The political vacuum created by the Republican leadership’s failure to oppose Obamaism was quickly filled by a series of candidates calling themselves “outsiders”.
Some of those erstwhile outsiders seeking the GOP’s presidential nomination, such as Carly Fiorina and Ben Carson, have fallen away. But Donald Trump, another contender who claims outsider status, stands a very good chance of seizing the Republican Party’s presidential nomination. The only other candidate with some chance of thwarting Trump’s drive is Ted Cruz, perhaps an even more genuine outsider than Trump.
In addition to focus on outsiders’ success so far in the race for the GOP’s presidential nomination, one also needs to acknowledge how candidates favored (at one time or another) by the Republican establishment -- first Jeb Bush, and then Chris Christie and Marco Rubio -- have fared poorly.
(Before categorizing 2016 as the year of the outsider, let’s acknowledge that Democrat Party elites appear to be succeeding in their goal to nominate the Red Queen as their party’s standard-bearer. In short, we’re dealing with just a Republican phenomenon.)
Why have GOP elites been so reluctant to challenge Obamaism, which, in turn, has played a role in this year’s surge of anger? Wood does not offer a definitive reason.
A number of analysts, including Rush Limbaugh, have argued that Republican leaders are reluctant to oppose Obama is because they don’t want to be accused of racism, which is perhaps the worse crime you can commit in America.
Fear of accusations of racism has, no doubt, played a role in the GOP elite’s disinclination to challenge Obama. In addition, however, there is the fact that, as Angelo Codevilla, author of The Ruling Class (2010), and others, including Limbaugh, noted that most Republican insiders are part of America’s ruling class.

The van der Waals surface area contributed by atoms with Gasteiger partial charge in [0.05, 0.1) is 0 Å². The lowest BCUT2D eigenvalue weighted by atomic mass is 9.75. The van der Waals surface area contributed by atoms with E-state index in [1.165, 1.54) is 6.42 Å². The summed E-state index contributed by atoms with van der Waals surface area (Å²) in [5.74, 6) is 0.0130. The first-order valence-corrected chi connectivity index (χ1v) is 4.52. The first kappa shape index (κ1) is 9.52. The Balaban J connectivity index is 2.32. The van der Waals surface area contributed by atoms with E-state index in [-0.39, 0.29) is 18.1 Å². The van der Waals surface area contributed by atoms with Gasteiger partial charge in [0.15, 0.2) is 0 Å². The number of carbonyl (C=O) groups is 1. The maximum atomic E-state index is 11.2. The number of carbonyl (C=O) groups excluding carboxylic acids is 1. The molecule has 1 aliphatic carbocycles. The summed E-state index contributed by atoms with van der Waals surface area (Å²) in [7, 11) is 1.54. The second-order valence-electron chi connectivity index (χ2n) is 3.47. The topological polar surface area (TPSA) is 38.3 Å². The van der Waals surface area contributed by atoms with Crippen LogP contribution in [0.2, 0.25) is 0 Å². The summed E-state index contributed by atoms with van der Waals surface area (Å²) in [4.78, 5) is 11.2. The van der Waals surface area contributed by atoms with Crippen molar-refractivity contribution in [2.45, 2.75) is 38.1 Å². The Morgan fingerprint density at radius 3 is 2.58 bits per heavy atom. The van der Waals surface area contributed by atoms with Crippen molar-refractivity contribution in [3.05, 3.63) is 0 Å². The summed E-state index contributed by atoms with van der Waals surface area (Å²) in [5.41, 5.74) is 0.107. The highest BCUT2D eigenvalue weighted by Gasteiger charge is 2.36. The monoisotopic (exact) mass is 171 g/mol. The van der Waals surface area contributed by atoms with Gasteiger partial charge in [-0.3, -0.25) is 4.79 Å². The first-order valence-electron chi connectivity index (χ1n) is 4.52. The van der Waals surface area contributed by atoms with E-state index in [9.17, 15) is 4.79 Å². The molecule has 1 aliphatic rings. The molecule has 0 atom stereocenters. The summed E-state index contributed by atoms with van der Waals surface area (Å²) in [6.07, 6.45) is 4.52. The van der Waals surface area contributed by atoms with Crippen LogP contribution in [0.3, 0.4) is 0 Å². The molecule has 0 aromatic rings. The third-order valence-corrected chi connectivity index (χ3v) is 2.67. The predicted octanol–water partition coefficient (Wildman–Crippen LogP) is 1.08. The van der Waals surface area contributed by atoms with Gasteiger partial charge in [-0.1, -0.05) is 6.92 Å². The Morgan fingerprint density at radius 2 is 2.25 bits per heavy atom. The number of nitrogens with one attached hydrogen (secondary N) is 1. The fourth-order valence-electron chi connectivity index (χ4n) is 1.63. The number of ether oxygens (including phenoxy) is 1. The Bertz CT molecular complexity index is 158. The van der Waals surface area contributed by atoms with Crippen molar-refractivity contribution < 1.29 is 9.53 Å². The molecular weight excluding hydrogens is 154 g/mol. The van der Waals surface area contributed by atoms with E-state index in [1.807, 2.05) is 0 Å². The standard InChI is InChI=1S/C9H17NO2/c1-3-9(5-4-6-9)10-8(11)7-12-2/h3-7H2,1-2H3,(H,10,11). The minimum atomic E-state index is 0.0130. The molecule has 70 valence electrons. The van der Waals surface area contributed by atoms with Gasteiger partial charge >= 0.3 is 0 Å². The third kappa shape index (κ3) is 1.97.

Comprising, at best, no more than a quarter of the population, and more likely, about 15%, America’s ruling class will probably play a significant role in how the race for the GOP’s presidential nomination goes.
Interestingly, beyond estimating their percentage of the population, noting they share a common value system and sociopolitical outlook and include Democrats and, in a decidedly secondary role, Republicans, Codevilla does not provide a specific definition of the ruling class.
Although he calls them “the political class,” Douglas Schoen means essentially the same thing as Codevilla. Schoen defines the political class as “political leaders, business elites, and those in the information and technology vanguard.” For the most part, Codevilla’s and Schoen’s analyses dovetail.
Both authors concur that, as Schoen put it, “[t]he political system we have today… no longer serves the American people…”, and therefore, “[w]e need fundamental, systematic change.”
Sadly, as senator David Perdue (R, GA) observes, while “losing control,” Washington’s “political class,” especially its GOP branch, is fighting to hang on, even if it means losing the 2016 election. Limbaugh claims that the GOP establishment wants to sabotage Trump’s quest for the presidency. Evidently, they believe they can survive a Hillary Clinton presidency.
Republican disaster in this year’s elections is not foreordained. Mrs. Clinton could be indicted, although, as John Wayne said, “That’ll be the day.” More terrorist attacks, like the one in Brussels on March 21, could occur, which would probably elicit fears about U.S. national security, usually a concern that benefits Republicans more than Democrats on Election Day.
Nevertheless, unless something changes, the GOP’s fate does not look good. Blame can (and will be) laid at many doors. We should begin by concentrating on the GOP segment of America’s ruling elite/political class.